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Seaweek 2011: Spotlight on Marine Science

Weekend Marine Science

 

     

Art and Science

There are many beautiful aspects of the marine environment that can be the source for interesting art works. See some of the ideas below as well as things to think about as you consider the science involved in nature at work.

Flotsam and Jetsam

Walk along the beach collecting interesting pieces of flotsam and jetsam. Take care: some dangerous animals like blue bottles can get washed up on the beach, sea urchin spines can pierce your feet so wear shoes and be careful what you pick up.

Don’t take your collection home – use the sand as your canvas and get creative. Arrange seaweed, shells, drift wood, and other items in an interesting, artistic way. Sculpt the sand around it to create a border or frame, press things into the sand to change the texture, use different coloured sand or shells to effect, add water to dampen the sand in some places so you can mould it. You should have the idea by now.

Take a photo to share your artwork with friends or to preserve the memory.

Now put your science hat on and start asking questions:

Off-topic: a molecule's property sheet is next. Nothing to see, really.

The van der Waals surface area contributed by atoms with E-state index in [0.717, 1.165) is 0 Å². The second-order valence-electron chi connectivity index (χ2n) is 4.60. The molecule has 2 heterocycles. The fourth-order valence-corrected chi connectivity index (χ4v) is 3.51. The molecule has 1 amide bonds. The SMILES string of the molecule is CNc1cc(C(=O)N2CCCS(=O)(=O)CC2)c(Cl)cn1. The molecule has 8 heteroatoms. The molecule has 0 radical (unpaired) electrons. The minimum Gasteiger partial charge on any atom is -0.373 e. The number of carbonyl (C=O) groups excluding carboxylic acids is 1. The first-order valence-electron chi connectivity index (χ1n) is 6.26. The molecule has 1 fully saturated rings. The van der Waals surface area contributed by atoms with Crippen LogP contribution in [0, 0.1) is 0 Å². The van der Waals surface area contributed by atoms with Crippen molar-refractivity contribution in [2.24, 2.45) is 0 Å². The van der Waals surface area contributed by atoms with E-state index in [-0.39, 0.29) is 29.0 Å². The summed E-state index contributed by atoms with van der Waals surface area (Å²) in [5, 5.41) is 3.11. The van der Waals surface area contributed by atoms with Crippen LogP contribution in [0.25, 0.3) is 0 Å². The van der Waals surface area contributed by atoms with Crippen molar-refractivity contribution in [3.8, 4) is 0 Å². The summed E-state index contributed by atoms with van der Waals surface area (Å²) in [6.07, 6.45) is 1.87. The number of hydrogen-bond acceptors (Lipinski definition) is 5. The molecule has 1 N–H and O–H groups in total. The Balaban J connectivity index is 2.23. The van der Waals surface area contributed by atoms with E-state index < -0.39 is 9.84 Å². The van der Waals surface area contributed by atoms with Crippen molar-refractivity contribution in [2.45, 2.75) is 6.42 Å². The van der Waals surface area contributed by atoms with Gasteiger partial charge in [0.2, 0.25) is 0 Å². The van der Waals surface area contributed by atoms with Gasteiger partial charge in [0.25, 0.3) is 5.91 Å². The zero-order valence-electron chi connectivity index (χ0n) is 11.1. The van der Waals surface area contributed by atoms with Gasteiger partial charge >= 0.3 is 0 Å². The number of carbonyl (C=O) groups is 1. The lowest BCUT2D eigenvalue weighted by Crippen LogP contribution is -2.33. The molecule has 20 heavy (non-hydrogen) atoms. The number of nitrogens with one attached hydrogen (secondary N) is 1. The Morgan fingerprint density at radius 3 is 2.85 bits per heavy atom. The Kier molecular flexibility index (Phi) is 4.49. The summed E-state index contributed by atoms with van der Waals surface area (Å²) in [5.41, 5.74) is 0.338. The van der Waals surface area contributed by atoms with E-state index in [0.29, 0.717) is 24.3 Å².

What is the sand made of? Look at the colour and its components using a hand lens, magnifying glass or microscope if you have access to one. Are all the pieces the same? Where do you think they came from? How does sand form? Why doesn’t it get mixed in with the seawater like salt does?

What is your artwork composed of? How many of the parts are natural? How many are artificial? Where did the bits come from and how did they get there? What shaping and joining methods did you use to make your artwork? If you went to another beach would you expect to find all of the same things? Why or why not?

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Cliff scapes

Find a beach that has a rock platform that you can walk along safely to observe the cliff faces. Be sure to check the sea conditions, avoid dangerous weather and follow signs that may warn of unstable cliffs or falling rocks. Take the time to observe the colours and textures of the surrounding rocks. Some cliffs have stunning shapes and colours where the different rock types meet and have been affected differently by the harsh winds and waves that batter them about.

The unique shapes, colours and textures of cliff faces can provide wonderful inspirations for art work, especially as they change colour with changes in light at different times of the day. Use your observations to create an artwork that encapsulates the marvels of nature on display in ocean cliffs.

Now put your science hat on and start asking questions:

How many different rock types did you see on your cliff walk? Which of the rock types were hard and which were soft? If you saw any circular shaped pot holes, what do you think may have caused them? Did you see any formations or patterns in the cliff that looked like ripples in the sand? How do you think they got there? If you were to look for fossils, which of the rock types would you choose to look at?

 

     
 

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